Around 300 Roma evicted unlawfully around Milan, Italy

29 February 2016

On 25 February 2016, Association Upre Roma- the Italian member of ERGO Network - was present at the most recent eviction in Milan, Italy. About 300 Roma people in the settlement called Via Ripamonti were evicted from their homes. Immediate on-site inspection showed that only a few families with children (61 persons) have been accommodated in social emergency centres while the rest of the families with children remained excluded and left without any solution.

Upre Roma’s inspection found out that the conditions for these forced evictions do not comply with Art. 31 of the European Social Charter ratified by the Italian Parliament (9 February 1999 n. 30) as follows:

·         After formal notification of the eviction;

·         Formal notice of the date of execution;

·         Proposal of alternative housing solutions;

·         No destruction of all personal property;

·         Finally, do not carry out the eviction at night or in winter.

Among those remained without shelter, Upre Roma found families with children (seven children at age 3-12), elderly people, two people with documented health problems and one pregnant woman. These people were abandoned, left without even blankets and mattresses, in the midst of agricultural fields near the evicted settlement. It was very cold, and people were forced to spend the night sleeping on the ground. They told us that they had asked to be hospitalized in social emergency centres, but have been refused.

Some of the evicted people are in Milan since 2003 and lived in various settlements over the past years. In recent years these people have suffered more than ten evictions! Many of the evicted have been accommodated in social emergency centres and expelled after that. In the fact sheet on Milan, you can find background information on the ongoing circular evictions these people suffer.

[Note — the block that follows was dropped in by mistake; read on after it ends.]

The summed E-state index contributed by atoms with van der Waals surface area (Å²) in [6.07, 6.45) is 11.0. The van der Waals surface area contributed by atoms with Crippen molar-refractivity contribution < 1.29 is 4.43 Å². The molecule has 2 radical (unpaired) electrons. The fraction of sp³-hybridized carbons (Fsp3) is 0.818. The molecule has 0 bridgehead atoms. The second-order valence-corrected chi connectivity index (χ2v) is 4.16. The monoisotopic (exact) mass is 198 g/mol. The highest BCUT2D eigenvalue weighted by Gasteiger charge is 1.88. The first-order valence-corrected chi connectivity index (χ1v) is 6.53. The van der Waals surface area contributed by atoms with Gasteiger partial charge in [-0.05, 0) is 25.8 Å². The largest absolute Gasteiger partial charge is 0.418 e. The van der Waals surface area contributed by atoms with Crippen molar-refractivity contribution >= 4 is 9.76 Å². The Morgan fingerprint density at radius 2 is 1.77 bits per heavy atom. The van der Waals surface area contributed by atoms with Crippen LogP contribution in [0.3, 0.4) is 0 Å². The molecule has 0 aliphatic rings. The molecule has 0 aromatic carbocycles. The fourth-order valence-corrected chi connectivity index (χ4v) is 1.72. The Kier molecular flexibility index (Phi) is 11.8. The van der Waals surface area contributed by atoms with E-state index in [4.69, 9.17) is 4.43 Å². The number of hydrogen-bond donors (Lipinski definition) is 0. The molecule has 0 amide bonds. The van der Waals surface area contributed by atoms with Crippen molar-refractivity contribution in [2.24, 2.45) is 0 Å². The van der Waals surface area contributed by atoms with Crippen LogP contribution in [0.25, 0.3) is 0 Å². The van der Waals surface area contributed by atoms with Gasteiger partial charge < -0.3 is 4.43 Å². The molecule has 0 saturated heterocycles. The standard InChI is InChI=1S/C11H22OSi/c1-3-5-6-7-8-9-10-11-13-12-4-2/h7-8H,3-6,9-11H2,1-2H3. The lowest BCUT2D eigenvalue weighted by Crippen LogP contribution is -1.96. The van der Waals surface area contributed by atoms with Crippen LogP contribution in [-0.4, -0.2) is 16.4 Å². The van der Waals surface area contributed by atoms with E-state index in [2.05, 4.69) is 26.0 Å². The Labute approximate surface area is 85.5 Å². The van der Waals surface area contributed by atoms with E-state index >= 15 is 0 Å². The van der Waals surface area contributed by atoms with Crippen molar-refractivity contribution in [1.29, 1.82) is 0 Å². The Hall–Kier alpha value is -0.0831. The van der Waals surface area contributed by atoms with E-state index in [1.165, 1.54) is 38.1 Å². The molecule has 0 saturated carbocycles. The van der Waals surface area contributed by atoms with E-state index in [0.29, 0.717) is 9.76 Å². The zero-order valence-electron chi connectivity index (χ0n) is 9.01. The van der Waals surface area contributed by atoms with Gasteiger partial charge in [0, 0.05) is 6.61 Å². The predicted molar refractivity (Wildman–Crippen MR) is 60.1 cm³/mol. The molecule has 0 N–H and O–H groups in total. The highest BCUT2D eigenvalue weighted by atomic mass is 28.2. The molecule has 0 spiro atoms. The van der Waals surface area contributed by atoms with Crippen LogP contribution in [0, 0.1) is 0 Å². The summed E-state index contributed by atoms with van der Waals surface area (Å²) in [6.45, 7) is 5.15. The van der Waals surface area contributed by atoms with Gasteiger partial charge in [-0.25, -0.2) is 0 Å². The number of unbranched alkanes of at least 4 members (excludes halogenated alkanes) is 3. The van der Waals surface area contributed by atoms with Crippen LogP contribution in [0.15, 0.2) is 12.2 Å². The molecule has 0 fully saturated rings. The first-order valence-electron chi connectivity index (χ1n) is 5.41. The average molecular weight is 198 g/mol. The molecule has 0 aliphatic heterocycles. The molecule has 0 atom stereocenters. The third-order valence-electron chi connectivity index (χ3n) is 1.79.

[from Milan fact sheet] From 2011, since Mayor Pisapia is in place, the municipality of Milan has continued to evict Roma from their irregular dwellings, following the so-called ' Roma emergency’ policy. Since the living conditions of these Roma strongly deteriorated and cut off adults and children from opportunities like employment and education. As part of this policy, two emergency centres were built with basic facilities to host evicted Roma for maximum of 1 year. However, the emergency camps can only accommodate 260 people thus, leaving a great number of Roma to find alternative shelter. So far, local authorities have spent EUR 5.6 million from the funds allocated by the Ministry of the Interior for "The Nomad Emergency" (proclaimed by the government Berlusconi in May 2008 and declared illegitimate by the Supreme Court in 2013). The remaining funds (5.6 million euros in Milan) have been allocated for inclusion projects for the Roma and Sinti. It’s unclear if EU money is used. The ‘Roma Emergency’ policy had an initial budget of EUR 134 million and it was co-financed by EU funding. After the EC had assessed the plans, the EU-funding was stopped.




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